Defining Theft Under Missouri Law

Under Mo. Rev. Stat. § 570.030, the criminal offense of stealing occurs when an individual appropriates property belonging to others with the intent to deprive them of the property. The appropriation of property must occur either without the owner’s consent or using deceit or coercion. Stealing also may occur if an individual receives, retains, or disposes of property belonging to others, with the intent to deprive them of the property, knowing that the property is stolen or believing that it has been stolen.

The penalties for stealing under Missouri range in severity from a Class A felony to a Class D misdemeanor. The level of the stealing offense depends upon the nature and value of the stolen property.

The most severe felony charges, or a Class A felony, are reserved for those who steal tank trucks, trailers, and similar farming equipment that contains any amount of anhydrous ammonia. A conviction on a Class A felony can result in a prison sentence ranging from ten to 30 years, or a life sentence.

It also is a Class B felony stealing if the property stolen consists of anhydrous ammonia, liquid nitrogen, livestock valued at $10,000 or more, or property owned by or in the custody of a financial institution, under certain circumstances. Class B felony stealing charges also may result if persons steal livestock worth $3,000 or more and they have a previous conviction. It is also a Class B felony if individuals steal a motor vehicle, aircraft, and watercraft, and have two previous stealing-related convictions within the past ten years. The potential penalties for a Class B felony include a prison sentence ranging from five to 15 years.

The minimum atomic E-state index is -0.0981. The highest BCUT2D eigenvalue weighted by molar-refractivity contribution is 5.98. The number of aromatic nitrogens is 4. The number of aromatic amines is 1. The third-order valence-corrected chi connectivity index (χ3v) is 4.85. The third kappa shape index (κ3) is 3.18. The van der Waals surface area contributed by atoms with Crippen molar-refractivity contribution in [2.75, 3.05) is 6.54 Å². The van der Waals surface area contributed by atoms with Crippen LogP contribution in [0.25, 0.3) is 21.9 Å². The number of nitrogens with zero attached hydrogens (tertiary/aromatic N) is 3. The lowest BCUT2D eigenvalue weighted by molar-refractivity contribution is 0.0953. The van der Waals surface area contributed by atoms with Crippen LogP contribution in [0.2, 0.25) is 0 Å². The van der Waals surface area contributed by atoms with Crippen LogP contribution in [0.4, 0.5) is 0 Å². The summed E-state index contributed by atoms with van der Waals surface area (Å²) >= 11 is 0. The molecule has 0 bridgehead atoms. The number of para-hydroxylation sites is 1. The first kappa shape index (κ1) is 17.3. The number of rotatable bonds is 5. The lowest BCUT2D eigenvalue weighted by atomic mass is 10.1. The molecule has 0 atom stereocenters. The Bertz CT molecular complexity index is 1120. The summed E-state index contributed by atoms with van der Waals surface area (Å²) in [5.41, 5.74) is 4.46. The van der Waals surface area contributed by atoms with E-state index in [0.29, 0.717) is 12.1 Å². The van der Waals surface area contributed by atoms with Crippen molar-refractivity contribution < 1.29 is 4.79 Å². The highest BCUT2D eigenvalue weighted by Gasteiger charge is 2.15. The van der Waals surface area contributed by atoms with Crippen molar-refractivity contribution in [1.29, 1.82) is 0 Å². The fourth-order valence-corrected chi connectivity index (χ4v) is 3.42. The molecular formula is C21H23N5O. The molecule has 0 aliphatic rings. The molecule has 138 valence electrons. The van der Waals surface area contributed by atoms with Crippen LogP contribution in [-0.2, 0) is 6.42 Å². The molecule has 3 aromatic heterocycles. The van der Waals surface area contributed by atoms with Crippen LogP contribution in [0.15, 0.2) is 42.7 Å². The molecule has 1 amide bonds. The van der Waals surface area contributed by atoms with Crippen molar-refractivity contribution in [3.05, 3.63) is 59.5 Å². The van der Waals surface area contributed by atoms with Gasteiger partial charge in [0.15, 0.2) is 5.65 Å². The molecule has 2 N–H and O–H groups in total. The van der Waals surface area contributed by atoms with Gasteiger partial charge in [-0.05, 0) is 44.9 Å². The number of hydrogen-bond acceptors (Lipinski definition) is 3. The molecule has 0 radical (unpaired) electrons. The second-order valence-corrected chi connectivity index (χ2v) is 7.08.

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Stealing property that is worth $25,000 or more is a Class C felony, which carries a potential prison sentence of three to ten years and a $10,000 fine. Stealing is a Class D felony offense, with a maximum prison sentence of seven years and a $10,000 fine, when the value of the stolen property is between $750 and $25,000 or if the person physically takes the property from its owner. It is also a Class D felony if the property consists of certain items, including any motor vehicles, watercraft, aircraft, wills or deeds, firearms, explosives, controlled substances, or various other specific items.

If the property stolen is an animal or if the person has three stealing-related convictions over the past ten years, the offense is a Class E felony. Conviction on a Class E felony can result in a prison sentence of up to four years and a fine of up to $10,000.

It is a Class D misdemeanor if the stolen property is worth less than $150, is not one of the items included in a felony stealing offense, and the person has no prior convictions for stealing-related offenses. Any other item stolen constitutes a Class A misdemeanor.

If you have questions about your criminal charges, you will greatly benefit from the legal advice that you only can get from an experienced criminal defense lawyer. Missouri DWI & Criminal Law Center of Benjamin Law Firm, LLC, has the skills and knowledge that will benefit you in handling your criminal charge. When you need clear answers to your legal questions, contact our office today at (816) 205-4121.

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